Friday, June 11, 2010


I have baked bread off and on since I was in Mrs. Warner's Texas history class in seventh grade. That first time, my mother did most of the stirring and measuring, and I mostly learned that bread was hard to handle. The recipe we made that time was for yeast rolls like my great- grandmother used to make, then my grandmother, and now my aunt. If you're lucky and you happen by her house around one occasion or another, you might get to have one of those rolls straight from the oven, dripping butter.

When Jason and I moved to Fort Worth, I looked at Molly Katzen's drawings and description and thought for sure I could make bread. I have perhaps too much faith in what one can learn from books. I tried and I tried to make bread like she said, but the twenty to thirty minutes of kneading it on the counter as she recommended never turned out anything worth sharing with friends. And there was also the unintended lesson about how to explode Pyrex bakeware. Then, around that time, one friend got a bread machine that made better bread than I could and another began making sourdough that put my bricks to shame, so I put away Molly and the Tassajara cookbook someone had given me.

Sometime after I started staying home, I again tried my hand at bread. I had a bit more luck, but I still don't think I quite had it figured out. One day, when I was in a hurry, I did not knead it long and I left it in the bowl to knead it. First of all, you can have MUCH wetter dough if you are not trying to knead it on the counter. Additionally, whole wheat soaks up water in the first rise, so it is MUCH better for it to be pretty wet during the first rise. Finally, twenty minutes of kneading is WAY too much kneading; you can not knead at all and still have yummy bread.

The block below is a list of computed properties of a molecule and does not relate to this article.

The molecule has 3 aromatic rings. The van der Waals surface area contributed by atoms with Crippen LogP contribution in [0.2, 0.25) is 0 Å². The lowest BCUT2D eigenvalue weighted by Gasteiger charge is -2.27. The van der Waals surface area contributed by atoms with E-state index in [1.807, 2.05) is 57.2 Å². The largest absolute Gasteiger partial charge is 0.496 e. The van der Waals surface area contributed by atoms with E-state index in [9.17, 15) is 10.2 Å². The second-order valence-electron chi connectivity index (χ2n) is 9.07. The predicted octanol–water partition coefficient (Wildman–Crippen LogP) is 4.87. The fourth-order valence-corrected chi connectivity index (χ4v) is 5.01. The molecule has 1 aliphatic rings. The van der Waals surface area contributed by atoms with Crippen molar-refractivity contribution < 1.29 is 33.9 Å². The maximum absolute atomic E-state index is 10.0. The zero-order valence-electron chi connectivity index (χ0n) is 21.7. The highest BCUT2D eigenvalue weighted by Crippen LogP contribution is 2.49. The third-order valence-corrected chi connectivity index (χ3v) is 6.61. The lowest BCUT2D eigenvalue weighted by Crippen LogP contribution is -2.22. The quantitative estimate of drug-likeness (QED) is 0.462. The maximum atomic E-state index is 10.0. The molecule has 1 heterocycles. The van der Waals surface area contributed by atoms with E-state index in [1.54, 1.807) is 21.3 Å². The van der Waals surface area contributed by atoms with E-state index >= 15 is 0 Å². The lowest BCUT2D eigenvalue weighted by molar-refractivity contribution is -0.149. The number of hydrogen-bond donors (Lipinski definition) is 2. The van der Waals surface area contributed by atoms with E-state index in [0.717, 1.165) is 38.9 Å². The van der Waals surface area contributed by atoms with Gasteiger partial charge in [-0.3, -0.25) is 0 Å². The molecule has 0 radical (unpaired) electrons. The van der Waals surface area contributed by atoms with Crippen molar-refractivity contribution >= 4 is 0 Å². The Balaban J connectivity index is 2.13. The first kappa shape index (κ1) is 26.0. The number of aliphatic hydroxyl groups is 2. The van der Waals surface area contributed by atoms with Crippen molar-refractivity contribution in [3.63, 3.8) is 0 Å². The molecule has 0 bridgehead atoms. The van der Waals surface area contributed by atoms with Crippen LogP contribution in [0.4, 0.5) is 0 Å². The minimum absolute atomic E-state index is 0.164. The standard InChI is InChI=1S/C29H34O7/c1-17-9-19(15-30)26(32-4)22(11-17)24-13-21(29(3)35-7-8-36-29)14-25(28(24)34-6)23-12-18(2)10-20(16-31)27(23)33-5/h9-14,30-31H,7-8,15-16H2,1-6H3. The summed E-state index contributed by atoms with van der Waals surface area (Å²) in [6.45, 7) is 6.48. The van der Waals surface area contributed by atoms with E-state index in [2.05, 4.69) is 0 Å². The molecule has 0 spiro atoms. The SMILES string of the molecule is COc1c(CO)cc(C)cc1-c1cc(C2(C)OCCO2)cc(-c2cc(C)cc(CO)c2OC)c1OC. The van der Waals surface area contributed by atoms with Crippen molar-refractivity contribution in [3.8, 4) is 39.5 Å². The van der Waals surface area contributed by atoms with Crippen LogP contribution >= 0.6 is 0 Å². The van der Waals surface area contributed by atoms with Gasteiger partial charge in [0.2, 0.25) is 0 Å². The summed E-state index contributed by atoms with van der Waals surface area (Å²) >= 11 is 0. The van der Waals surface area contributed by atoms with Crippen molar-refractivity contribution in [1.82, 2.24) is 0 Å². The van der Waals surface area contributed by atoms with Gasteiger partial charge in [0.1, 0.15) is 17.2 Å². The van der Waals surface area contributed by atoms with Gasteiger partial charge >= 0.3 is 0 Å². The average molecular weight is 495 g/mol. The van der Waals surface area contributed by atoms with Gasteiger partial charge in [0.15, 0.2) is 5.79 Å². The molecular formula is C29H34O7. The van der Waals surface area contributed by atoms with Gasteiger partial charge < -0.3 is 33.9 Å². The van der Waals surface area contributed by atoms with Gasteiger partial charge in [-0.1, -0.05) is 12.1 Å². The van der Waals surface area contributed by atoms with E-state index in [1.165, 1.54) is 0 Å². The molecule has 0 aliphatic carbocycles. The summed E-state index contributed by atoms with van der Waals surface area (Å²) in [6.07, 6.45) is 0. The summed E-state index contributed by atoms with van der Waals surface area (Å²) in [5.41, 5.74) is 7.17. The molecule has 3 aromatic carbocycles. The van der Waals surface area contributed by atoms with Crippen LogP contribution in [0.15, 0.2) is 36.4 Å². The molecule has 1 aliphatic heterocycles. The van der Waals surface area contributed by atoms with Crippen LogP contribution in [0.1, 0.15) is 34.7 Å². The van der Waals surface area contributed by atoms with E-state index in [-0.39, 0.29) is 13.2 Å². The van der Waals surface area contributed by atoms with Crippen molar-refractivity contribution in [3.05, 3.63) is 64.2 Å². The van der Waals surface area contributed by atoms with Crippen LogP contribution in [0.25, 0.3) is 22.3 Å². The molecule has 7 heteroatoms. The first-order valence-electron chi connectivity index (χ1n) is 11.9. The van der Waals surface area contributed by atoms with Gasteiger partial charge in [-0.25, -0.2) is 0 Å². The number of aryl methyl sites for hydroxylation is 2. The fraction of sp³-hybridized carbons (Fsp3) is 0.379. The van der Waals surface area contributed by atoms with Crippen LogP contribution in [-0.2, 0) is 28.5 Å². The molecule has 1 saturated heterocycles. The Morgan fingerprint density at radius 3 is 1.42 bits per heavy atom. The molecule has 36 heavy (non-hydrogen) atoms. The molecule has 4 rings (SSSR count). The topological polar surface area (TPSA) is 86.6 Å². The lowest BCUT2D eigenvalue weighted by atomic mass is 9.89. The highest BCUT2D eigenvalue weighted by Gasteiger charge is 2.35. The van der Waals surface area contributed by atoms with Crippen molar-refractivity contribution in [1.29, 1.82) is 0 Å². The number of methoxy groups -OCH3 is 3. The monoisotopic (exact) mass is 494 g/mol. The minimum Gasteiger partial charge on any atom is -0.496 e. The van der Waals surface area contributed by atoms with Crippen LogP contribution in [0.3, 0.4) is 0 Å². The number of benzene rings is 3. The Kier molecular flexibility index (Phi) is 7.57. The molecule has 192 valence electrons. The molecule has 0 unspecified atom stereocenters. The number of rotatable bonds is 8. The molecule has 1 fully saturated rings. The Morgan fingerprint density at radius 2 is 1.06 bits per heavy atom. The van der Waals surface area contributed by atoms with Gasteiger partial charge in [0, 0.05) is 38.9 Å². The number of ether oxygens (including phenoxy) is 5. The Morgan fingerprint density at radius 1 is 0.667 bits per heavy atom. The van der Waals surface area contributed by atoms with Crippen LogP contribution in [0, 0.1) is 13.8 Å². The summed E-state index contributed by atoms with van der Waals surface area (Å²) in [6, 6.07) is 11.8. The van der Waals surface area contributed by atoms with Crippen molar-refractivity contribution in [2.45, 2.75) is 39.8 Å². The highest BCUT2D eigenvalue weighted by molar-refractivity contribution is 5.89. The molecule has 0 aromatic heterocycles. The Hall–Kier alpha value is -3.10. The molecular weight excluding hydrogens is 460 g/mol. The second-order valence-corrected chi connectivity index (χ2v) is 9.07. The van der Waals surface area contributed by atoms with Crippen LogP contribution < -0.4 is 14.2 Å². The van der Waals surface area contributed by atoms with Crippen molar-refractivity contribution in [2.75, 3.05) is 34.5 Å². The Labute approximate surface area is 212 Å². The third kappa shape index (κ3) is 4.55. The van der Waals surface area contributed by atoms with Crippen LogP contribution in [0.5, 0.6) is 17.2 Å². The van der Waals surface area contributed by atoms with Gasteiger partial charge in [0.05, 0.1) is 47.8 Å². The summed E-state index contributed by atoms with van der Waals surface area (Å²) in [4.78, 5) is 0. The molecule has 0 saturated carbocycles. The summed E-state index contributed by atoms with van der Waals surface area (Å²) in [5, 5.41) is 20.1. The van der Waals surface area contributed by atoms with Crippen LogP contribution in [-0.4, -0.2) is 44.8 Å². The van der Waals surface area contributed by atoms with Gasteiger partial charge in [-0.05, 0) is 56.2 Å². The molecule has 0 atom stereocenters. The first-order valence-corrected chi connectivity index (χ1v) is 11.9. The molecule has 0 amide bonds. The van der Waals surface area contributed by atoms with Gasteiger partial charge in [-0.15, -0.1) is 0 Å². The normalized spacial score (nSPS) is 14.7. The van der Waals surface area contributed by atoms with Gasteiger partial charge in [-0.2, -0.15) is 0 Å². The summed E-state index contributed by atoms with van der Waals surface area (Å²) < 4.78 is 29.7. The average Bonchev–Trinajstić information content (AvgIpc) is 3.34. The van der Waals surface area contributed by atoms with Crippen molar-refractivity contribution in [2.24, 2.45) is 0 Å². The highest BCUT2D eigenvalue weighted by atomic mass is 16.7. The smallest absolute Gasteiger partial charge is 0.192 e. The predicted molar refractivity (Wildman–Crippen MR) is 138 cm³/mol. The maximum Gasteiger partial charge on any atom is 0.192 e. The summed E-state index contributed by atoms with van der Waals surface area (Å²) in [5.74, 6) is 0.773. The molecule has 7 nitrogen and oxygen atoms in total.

The most recent innovation for me has been a switch to making sourdough, which I feared for so many years. I discovered sourdough is more reliable than yeast packets and easy enough to tend if you're making bread for five people.

So these days, I make bread one to three times a week. I mix my starter with extra flour and water in the evening. I leave it sitting on the counter overnight. There is no magic temperature, although I do cover it to keep cats and debris out of it.

Then, I separate some of the starter and stick it back in the cool box. I add the rest of my ingredients to what's left. To make two loaves of bread, I use four cups of the overnight glop, 7 cups of flour, 1 tablespoon of salt, some maple syrup, 4 tablespoons of butter, and roughly two cups of water.

I let it rise until after lunch, then divide it and put it in buttered loaf pans. If it's warm, the bread is ready for the oven by 3:00; if it's cold, I stick it in the oven closer to 5:00. I slash the tops of the loaves and put them in the oven before I turn it on to 350. They bake about 40 minutes, and then we have bread!

If you're as awesome as I am, you grind your own flour at least once in awhile so that your whole wheat doesn't have that off taste, and so you can make your own layered sand looking flour container.

And last but not least, I have yet to taste 100% whole wheat bread that was worth a bit of butter. Don't be too pure or "right"; use some white flour.

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